The two key concepts these thinkers borrowed from Leninism were the “state” and “revolution”.
Radical and revolutionary Islam, which emerged as reactions to colonialism, were inspired more by socialist values than by liberal democratic values, and they formulated their principles in line with this outlook. It was common in the Islamic world until the 1980s to consider Islam as a source of ideology as well as a revolutionary ideology.
It was particularly the Iranian revolution, which became and inspirational reference for Islamic movements at that time. In this period, Islam was taken by Muslim thinkers of Iranian origin as well as by those of North African origin, almost as a kind of state religion, a revolutionary ideology, and a theocratic political structure.
Such interpretations of Islam can be traced back, in the case of some North African countries, to the period between the second half of the nineteenth century and up to the first half of the twentieth century.
At that point in time, Muslim countries began to suffer a long period of painful setback in the face of the incredible economic growth and development western countries were experiencing.
Moreover, the colonial ambitions of western countries directly over Islamic territories evoked strong reactions from Muslim thinkers of North Africa who began to think in terms of Leninism. This explains a great deal about the distance, which Muslims began to feel toward liberalism, democracy, capitalism, and other similar systems and ideas.
The two key concepts these thinkers borrowed from Leninism were the “state” and “revolution”. It was in their view, the state that symolized social justice, social unity, and the struggle against the West. Such a state could only be established through revolution, this being under the leadership of a pioneering group.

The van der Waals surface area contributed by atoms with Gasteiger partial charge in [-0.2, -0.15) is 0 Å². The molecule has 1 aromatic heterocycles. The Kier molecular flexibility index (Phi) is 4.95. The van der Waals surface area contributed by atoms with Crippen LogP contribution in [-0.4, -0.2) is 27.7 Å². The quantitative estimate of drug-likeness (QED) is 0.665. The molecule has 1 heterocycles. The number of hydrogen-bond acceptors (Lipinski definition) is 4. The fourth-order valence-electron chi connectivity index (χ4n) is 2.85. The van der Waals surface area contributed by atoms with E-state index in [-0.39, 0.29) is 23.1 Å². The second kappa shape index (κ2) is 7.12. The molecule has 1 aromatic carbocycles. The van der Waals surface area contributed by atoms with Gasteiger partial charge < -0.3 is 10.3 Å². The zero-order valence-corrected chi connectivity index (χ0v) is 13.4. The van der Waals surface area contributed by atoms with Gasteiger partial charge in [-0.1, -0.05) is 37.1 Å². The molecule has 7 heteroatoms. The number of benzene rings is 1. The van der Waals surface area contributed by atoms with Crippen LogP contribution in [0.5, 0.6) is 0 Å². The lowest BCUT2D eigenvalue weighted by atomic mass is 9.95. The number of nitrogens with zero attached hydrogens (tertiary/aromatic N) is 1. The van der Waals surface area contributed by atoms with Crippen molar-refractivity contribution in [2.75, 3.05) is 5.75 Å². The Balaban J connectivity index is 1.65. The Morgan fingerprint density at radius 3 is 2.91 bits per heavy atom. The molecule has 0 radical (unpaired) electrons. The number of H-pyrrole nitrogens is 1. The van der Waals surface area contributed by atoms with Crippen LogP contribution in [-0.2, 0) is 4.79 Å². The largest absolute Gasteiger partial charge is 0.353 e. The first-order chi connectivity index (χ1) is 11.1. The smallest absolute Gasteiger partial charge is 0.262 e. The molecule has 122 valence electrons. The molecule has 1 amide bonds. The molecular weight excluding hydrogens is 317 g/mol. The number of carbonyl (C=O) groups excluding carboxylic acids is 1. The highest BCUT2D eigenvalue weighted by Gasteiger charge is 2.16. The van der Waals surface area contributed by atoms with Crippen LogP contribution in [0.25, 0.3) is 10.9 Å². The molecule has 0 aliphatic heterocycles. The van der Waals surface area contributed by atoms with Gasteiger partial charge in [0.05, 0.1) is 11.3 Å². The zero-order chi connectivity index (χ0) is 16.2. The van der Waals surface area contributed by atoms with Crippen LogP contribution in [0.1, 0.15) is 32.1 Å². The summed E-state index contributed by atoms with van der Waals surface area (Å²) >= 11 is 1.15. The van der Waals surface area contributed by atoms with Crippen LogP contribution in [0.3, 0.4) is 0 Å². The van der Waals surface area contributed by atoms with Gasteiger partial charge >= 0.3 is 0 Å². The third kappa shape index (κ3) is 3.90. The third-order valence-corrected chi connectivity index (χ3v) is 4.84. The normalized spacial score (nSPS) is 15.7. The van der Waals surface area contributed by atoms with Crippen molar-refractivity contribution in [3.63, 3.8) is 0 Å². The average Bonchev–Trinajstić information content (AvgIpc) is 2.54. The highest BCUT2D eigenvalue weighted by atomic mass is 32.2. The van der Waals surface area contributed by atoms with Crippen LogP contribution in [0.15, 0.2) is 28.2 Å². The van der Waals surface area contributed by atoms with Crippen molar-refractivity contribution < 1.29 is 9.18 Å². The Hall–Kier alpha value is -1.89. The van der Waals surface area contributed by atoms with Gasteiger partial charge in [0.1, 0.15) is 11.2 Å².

The works of Sayyid Qutb, an Egyptian Islamic intellectual who was hanged by the Nasser regime in 1966, for instance, emphasize the role of a revolutionary group.
Largely on account of his Leninist background, Qutb envisaged the establishment of an Islamic state by means of a revolution led by a specially trained group versed in Islamic values. The project towards the creation of such a group, indeed, can be seen as an attempt to replace Lenin’s proletariat vanguards with their Muslim counterparts. For Qutb, the salvation of Muslims, as well as the entirety of humanity depended on an Islamic state that would represent a third way, i.e., an alternative to socialism and capitalism.
Although critical of socialism, many Islamic intellectuals, as in the case of Sayyid Qutb, operated on values that might be combined with a Leninist style of state socialism in some form through its emphasis on collective brotherhood, revolution, equality, salvation, a centralized state, anticapitalism, and antidemocracy amongst others.
Hence, both authoritarian regimes and Muslim intellectuals with a first-hand experience of colonial domination completely refused the West, and sought to set up alternative institutions, which were authoritarian in character.
When realizing the traditional interpretations of Islam fell short of enabling the deployment of adequate means by which to resolve existing problems, they began to borrow concepts and perspectives from Russian socialism, which was anticapitalist and antiliberalist in character, to develop an Islamic myth as an alternative.
Thought the writer is writing from the perspective of explaining the lack of democracy, or opposition to democracy in the Muslim lands, his analysis of the origins of ideologies based upon the notions of “state” and “revolution” and borrowed from Russian Bolshevism are extremely accurate.
This can be seen in the likes of Abu A’la Mawdudi and very clearly in the writings of Sayyid Qutb.
Excerpt taken from Islam and the West, Critical Perspectives on Modernity” (compiled by Michael Thompson), Omer Caha writes (pp. 44-45).